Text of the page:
The Uniform System for Teaching Investigators manual agrees, saying on page 55, “We repent by no longer sinning.” Then, on pages 324 and 325 of The Miracle of Forgiveness, Kimball stated,
Your Heavenly Father has promised forgiveness upon total repentance and meeting all the requirements, but that forgiveness is not granted merely for the asking. There must be works—many works—and an all-out, total surrender, with a great humility and “a broken heart and a contrite spirit.” It depends upon you whether or not you are forgiven, and when. It could he weeks, it could he years, it could be centuries before that happy day when you have the positive assurance that the Lord has forgiven you. That depends on your humility your sincerity, your works, your attitudes.
The idea that abandonment of sin is required for true repentance is supported by Doctrines and Covenants 58:43, which reads, “By this ye man know if a man repenteth of his sins–behold he will confess them and forsake them.” At the end of his book, Kimball cited Alma 13:11-12 and says even the desire to sin must be wiped away for true repentance to occur. He explained:
This passage indicates an attitude which is basic to the sanctification we should all be seeking, and thus to the repentance which merits forgiveness. It is that the former transgressor must have reached a “point of no return” to sin wherein there is not merely a renunciation but also a deep abhorrence of the sin where the sin becomes most distasteful to him and where the desire or urge to sin is cleared out of his life (The Miracle of Forgiveness, pp. 354-355.See also the Book of Mormon Student Manual Religion 121 and 122, 1989, p. 78).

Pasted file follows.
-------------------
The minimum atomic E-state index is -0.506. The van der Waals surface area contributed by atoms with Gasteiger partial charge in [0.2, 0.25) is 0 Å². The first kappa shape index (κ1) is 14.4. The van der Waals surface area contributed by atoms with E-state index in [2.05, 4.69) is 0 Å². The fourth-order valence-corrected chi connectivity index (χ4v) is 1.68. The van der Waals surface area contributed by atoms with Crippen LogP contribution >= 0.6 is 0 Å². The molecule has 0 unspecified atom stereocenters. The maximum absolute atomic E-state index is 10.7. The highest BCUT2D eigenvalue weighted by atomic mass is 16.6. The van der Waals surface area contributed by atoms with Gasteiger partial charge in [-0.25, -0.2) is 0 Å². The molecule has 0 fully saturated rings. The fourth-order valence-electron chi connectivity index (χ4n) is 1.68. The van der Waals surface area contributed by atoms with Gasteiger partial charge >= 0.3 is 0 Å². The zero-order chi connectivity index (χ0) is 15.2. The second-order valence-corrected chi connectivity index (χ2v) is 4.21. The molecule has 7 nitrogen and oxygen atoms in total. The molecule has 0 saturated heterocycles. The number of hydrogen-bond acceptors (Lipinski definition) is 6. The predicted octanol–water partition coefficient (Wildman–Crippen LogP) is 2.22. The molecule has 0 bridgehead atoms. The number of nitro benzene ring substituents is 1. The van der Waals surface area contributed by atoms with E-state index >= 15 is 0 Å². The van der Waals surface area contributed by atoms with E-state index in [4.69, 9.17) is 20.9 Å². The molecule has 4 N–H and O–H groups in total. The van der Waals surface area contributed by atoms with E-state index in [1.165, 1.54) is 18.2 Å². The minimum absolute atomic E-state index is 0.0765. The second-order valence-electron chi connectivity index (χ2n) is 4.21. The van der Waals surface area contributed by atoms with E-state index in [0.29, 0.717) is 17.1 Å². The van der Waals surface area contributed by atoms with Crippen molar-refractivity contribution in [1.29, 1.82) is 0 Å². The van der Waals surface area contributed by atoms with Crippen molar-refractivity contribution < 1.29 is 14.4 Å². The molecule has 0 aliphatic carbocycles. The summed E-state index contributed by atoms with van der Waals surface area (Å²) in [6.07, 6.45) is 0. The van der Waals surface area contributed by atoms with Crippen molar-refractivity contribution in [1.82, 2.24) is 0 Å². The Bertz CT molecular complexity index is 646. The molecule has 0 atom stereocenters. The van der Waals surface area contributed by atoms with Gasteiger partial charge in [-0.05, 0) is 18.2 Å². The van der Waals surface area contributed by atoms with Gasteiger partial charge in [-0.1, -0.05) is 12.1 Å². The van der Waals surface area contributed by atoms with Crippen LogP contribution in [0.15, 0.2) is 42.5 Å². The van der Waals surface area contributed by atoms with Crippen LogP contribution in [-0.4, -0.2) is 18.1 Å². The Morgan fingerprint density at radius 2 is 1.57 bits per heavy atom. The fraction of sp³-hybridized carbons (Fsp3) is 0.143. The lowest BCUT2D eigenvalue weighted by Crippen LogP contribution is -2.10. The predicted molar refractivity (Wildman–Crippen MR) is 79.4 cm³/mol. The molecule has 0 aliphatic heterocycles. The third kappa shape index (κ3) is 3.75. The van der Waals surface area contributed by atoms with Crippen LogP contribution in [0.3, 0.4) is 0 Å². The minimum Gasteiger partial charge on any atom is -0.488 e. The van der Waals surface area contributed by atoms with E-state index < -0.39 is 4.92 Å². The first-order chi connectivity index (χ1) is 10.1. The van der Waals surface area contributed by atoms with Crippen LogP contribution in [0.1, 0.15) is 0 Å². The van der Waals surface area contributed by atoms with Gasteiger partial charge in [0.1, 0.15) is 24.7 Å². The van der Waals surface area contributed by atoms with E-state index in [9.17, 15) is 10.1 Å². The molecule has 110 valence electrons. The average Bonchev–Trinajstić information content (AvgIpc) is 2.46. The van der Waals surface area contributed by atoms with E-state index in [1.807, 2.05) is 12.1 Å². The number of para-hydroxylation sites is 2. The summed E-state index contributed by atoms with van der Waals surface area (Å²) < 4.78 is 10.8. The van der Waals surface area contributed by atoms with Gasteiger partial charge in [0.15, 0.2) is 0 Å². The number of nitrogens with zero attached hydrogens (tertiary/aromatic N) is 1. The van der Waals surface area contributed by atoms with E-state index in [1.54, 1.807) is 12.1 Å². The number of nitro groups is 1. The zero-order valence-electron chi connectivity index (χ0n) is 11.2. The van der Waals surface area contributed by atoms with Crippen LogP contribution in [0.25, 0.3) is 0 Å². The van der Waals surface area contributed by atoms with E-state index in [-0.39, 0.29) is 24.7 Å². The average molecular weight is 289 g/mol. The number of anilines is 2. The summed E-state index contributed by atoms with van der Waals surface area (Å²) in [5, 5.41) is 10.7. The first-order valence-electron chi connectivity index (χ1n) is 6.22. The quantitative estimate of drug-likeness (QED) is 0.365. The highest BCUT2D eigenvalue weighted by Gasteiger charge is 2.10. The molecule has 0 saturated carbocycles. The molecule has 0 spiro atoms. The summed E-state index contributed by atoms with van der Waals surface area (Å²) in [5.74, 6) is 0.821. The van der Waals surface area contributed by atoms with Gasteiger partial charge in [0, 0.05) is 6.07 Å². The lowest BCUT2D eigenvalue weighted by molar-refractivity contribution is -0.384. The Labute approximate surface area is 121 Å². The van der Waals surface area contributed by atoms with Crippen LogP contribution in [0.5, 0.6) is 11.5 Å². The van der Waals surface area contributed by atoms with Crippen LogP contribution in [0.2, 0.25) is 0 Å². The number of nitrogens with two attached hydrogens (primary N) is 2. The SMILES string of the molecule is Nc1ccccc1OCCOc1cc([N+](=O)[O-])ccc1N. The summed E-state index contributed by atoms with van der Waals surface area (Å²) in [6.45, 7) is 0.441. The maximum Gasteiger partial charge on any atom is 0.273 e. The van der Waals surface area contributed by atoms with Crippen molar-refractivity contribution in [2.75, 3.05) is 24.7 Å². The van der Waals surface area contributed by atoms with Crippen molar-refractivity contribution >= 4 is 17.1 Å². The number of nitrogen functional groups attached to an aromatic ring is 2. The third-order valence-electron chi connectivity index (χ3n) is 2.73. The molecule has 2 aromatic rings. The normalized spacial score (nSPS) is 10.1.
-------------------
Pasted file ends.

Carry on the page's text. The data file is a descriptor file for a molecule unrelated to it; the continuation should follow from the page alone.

A church manual provides further exposition on this passage:
D&C 58:42–43. The Lord Promises Complete Forgiveness to Those Who Truly Repent. The Lord forgives those who truly repent of their sins. This blessing comes through the Atonement of Christ, who “suffered … for all, that they might not suffer if they would repent” (D&C 19:16). The Lord promises that He will no more remember the sins of those who repent (see Ezekiel 18:21– 22). Repentance, however, requires that we forsake and turn completely from our sins and confess them (Doctrine and Covenants Student Manual Religion 324 and 325, 2001, p. 120. Bold and ellipsis in original).
Another manual states,
Put up the wordstrip, “Abandon our sins.” Ask the young men what it means to abandon our sins. Help the young men understand that a truly repentant person will not repeat his sin (Aaronic Priesthood Manual 1, 2002, p. 83).
In addition, Kimball taught that one’s former sins could return if the same sin was committed again. In a church tract titled “Repentance Brings Forgiveness,” he wrote,
The forsaking of sin must be a permanent one. True repentance does not permit making the same mistake again…The Lord said: “Go your ways and sin no more; but unto that soul who sinneth shall the former sins return.” (D&C 82:7).
What does the Bible Teach
The Bible says that repentance (Greek: metanao) means to turn from one’s sins and seek to do what God commands. However, repentance comes as a result of faith, for the Bible teaches that sinners are saved by grace through faith along and not by works (Eph. 2:8-9).